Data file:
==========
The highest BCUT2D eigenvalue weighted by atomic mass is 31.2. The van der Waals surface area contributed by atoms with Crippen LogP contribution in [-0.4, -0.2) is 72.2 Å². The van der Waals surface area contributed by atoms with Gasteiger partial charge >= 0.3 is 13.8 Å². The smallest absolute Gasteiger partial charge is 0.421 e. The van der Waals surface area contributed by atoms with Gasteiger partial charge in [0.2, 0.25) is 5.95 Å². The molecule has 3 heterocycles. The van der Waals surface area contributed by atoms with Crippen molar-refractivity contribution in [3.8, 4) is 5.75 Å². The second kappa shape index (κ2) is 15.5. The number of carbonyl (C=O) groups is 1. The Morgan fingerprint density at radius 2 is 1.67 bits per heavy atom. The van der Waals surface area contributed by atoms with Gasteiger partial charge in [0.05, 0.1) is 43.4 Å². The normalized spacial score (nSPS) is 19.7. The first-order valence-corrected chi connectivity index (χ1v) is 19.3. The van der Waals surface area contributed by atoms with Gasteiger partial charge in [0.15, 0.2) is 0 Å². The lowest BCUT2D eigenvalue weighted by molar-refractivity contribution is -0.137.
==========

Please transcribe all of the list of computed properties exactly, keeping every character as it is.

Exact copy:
The highest BCUT2D eigenvalue weighted by atomic mass is 31.2. The van der Waals surface area contributed by atoms with Crippen LogP contribution in [-0.4, -0.2) is 72.2 Å². The van der Waals surface area contributed by atoms with Gasteiger partial charge >= 0.3 is 13.8 Å². The smallest absolute Gasteiger partial charge is 0.421 e. The van der Waals surface area contributed by atoms with Gasteiger partial charge in [0.2, 0.25) is 5.95 Å². The molecule has 3 heterocycles. The van der Waals surface area contributed by atoms with Crippen molar-refractivity contribution in [3.8, 4) is 5.75 Å². The second kappa shape index (κ2) is 15.5. The number of carbonyl (C=O) groups is 1. The Morgan fingerprint density at radius 2 is 1.67 bits per heavy atom. The van der Waals surface area contributed by atoms with Gasteiger partial charge in [0.05, 0.1) is 43.4 Å². The normalized spacial score (nSPS) is 19.7. The first-order valence-corrected chi connectivity index (χ1v) is 19.3. The van der Waals surface area contributed by atoms with Gasteiger partial charge in [0.15, 0.2) is 0 Å². The lowest BCUT2D eigenvalue weighted by molar-refractivity contribution is -0.137.